Jeremy Hunt: My seat's on a 'knife edge' but the Conservatives will defend the Blue Wall brick by brick

Jeremy Hunt: My seat's on a 'knife edge' but the Conservatives will defend the Blue Wall brick by brick

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Jeremy Hunt has vowed that the Tories will “defend the Blue Wall brick by brick” as he fights to retain his Surrey seat which is on a “knife edge”.

The Liberal Democrats are seeking to oust him in what they hope will be a “Portillo moment” of a heavy Conservative defeat in the early hours of July 5.

But he defiantly told Lib-Dem leader Sir Ed Davey, a Cabinet colleague during the Cameron-Clegg coalition years: “Don’t bet the farm on it.

“Jeremy Hunt is no Michael Portillo, for better or worse.”

Defence Secretary Mr Portillo was famously ousted in Enfield Southgate during the Tony Blair landslide victory in 1997.

With the Tories in the low to mid Twenties in some polls, they are suddenly having to fight to keep control of a string of seats in their traditional Blue Wall stronghold of southern England, including the Godalming and Ash constituency where Mr Hunt is standing.

He stressed: “We will defend the Blue Wall brick by brick.

“If seats like this are anything to go by, people in affluent commuter areas like Godalming want to vote Conservative but they need to know that we are working hard for their vote and that they are not being taken for granted.

“I hope my record locally demonstrates that I never have.”

In the wide-ranging interview, Mr Hunt:

Mr Hunt saw his majority in his South West Surrey constituency cut to 8,817 in the 2019 election, with his then opponent Paul Follows having another go at defeating him in a reshaped constituency.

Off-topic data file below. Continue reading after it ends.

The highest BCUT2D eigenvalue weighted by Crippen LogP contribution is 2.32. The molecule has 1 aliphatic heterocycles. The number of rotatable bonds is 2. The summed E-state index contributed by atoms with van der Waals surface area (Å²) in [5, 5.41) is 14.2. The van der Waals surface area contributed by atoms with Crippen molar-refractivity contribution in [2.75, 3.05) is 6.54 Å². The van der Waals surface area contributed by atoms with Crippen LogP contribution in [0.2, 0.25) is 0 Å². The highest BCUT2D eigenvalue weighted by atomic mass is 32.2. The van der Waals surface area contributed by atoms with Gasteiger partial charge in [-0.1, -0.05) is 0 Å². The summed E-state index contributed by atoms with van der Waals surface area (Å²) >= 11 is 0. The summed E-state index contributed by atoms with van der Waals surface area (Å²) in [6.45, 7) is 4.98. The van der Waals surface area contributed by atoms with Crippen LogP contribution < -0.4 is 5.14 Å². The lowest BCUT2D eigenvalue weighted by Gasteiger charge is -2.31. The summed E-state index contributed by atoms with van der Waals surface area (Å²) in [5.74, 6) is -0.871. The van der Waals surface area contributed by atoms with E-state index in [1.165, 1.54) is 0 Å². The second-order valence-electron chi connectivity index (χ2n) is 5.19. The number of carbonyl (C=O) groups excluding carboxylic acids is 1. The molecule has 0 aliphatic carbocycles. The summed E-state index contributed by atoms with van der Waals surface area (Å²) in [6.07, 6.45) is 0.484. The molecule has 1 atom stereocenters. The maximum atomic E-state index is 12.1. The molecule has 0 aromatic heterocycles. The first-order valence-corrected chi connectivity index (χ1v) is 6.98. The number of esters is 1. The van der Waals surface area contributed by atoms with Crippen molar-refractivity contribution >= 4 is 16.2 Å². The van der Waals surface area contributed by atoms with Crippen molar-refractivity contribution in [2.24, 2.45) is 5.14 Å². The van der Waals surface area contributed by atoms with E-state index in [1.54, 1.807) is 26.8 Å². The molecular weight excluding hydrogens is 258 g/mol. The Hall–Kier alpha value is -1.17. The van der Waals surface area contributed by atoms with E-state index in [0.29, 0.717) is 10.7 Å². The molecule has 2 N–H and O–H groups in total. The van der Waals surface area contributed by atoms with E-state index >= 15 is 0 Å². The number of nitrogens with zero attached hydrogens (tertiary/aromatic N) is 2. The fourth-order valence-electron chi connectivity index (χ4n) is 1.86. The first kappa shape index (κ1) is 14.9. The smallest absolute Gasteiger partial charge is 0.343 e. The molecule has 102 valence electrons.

“This seat is on a knife edge,” said Mr Hunt.

“We have had private polling where we were just ahead and private polling where we were just behind.

“Genuinely impossible to call.”

One of the issues in the constituency is the service provided by Thames Water which he branded “lousy”, shortly before the company advised hundreds of people not to drink the water.

A growing number of Londoners have left the capital to move out to constituencies in the Home Counties, often taking out large mortgages, which then soared.

Some of them blame Kwasi Kwarteng’s “mini-Budget” in Liz Truss short administration for their higher home loans.

But Mr Hunt insisted: “That is one of the biggest fallacies propagated by our political opponents.

“The ‘mini Budget’ lasted a matter of days before I reversed most of its contents.

“The reality is that what has caused the pressure, what has caused 11 per cent inflation was Putin’s invasion of Ukraine and what I have done as Chancellor is bring down inflation to normal levels in a way that the IMF described only two weeks ago as approaching a soft landing compared to what was forecast when I became Chancellor which is the longest recession in 100 years.

“So, I hope that people worried about their mortgage think they have a Chancellor who has got their back.”

But leading political expert Professor Sir John Curtice has suggested that Labour and the Lib-Dems only need to say the words “Liz Truss” on the doorstep to sway voters away from the Conservatives.

Jeremy Hunt on the campaign trail in Godalming (Jeremy Selwyn)
Jeremy Hunt on the campaign trail in Godalming (Jeremy Selwyn)

How would Mr Hunt respond to such circumstances?